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A sidebar to the article “The Lisa Computer System,” published in Byte, issue 2/1983, pp. 36.

It is instructive to see to what degree software is a part of Apple products. The basic Apple II, released in 1977, comes with about 16K bytes of object code. The Apple III, released in 1980, has about 200K bytes of code. The Lisa has more than 2 megabytes (2048K bytes) of code, a staggering figure that hints at the tremendous effort that goes into implementing a good piece of software.

The history of microcomputing has been exciting so far because it has enabled individuals working in their spare time to make significant contributions to the state of the art. But that has changed: now most state-of-the-art software is the province of teams of programmers hired by companies, as opposed to individual programmers working for themselves. As programs grow more sophisticated (requiring teams of programmers) and have to be more carefully planned to meet users’ needs (requiring experts in given fields to be added to the team of designers), the implementation of programs is becoming a team effort. The days of the successful entrepreneur/programmer are probably gone.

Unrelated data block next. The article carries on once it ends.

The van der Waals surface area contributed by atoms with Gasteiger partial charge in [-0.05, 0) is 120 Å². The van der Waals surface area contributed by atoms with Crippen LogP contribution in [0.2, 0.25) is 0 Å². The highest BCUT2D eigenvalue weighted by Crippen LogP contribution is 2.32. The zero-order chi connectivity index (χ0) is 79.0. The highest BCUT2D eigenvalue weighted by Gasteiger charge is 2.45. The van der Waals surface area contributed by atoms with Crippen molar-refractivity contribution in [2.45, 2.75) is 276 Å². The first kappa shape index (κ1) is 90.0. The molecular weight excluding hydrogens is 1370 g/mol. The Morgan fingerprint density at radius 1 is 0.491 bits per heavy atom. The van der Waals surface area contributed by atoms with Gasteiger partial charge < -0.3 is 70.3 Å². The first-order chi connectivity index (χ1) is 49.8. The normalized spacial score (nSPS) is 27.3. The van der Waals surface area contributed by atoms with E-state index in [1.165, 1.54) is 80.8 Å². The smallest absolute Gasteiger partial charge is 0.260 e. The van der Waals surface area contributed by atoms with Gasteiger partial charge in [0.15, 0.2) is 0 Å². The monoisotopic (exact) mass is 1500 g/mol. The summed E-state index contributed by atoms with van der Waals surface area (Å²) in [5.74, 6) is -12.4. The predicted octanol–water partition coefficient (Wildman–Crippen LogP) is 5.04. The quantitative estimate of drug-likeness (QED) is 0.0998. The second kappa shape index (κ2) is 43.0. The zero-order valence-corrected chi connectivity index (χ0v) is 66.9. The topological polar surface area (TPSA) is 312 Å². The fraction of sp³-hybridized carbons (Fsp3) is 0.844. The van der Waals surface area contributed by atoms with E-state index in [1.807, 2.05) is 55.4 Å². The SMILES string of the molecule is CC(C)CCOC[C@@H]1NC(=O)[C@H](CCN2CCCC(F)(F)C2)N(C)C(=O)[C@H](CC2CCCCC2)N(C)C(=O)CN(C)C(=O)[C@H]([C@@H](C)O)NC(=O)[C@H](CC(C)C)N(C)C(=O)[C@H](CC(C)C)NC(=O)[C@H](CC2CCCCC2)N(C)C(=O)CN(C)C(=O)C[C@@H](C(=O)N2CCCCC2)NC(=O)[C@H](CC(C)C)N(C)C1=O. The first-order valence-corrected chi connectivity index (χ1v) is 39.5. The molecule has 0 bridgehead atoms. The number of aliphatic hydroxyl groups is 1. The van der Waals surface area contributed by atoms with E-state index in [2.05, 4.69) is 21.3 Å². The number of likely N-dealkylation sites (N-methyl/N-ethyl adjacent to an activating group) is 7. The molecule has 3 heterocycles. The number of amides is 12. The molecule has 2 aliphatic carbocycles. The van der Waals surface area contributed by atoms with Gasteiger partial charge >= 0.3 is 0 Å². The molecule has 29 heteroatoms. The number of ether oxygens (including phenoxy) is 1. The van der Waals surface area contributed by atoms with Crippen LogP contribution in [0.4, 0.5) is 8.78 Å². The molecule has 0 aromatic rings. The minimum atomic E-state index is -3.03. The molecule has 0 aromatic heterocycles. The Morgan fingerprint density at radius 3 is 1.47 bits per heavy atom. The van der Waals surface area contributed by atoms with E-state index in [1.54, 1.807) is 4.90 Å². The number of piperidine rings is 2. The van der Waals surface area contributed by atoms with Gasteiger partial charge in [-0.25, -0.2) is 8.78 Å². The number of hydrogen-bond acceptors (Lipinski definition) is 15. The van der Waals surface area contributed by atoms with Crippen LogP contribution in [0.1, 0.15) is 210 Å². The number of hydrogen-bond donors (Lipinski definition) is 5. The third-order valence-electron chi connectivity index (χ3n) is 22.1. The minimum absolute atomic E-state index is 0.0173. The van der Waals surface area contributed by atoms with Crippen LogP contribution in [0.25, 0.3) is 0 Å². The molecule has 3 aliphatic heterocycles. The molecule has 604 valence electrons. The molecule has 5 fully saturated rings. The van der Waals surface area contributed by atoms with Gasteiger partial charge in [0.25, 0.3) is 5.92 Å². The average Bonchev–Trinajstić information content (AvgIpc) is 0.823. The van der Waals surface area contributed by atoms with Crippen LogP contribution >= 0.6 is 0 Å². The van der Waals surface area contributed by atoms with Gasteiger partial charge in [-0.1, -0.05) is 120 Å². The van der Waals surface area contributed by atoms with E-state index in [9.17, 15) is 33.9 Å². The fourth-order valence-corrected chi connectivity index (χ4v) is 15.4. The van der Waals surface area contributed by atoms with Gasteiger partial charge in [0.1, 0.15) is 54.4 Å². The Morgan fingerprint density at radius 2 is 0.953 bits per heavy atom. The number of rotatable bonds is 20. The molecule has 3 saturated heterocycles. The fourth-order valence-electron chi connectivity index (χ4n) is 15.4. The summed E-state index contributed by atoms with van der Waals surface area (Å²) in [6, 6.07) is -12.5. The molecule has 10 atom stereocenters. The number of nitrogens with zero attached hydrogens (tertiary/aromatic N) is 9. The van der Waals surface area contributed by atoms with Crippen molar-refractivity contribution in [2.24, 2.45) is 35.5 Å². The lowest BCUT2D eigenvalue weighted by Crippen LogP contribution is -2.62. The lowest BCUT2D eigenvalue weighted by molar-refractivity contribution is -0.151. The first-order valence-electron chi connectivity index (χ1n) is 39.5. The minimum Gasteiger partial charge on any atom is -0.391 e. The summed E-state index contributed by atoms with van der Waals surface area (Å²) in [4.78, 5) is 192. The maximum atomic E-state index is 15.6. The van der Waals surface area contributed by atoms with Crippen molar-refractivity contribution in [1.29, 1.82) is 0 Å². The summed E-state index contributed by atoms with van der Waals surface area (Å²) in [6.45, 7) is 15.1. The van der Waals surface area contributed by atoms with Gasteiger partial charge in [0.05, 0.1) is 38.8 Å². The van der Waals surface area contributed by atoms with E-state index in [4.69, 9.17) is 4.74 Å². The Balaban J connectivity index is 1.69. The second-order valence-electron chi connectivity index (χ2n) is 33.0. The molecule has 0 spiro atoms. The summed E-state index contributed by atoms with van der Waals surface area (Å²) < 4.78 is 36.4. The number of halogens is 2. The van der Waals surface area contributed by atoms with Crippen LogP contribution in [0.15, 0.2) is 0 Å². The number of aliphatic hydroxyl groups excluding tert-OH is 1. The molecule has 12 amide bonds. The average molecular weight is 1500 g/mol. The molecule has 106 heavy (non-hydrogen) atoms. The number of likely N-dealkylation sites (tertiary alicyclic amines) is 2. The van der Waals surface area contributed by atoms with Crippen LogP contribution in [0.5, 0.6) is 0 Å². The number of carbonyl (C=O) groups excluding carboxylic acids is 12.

Page added on 15th November 2003.

Copyright © 2002-2006 Marcin Wichary, unless stated otherwise.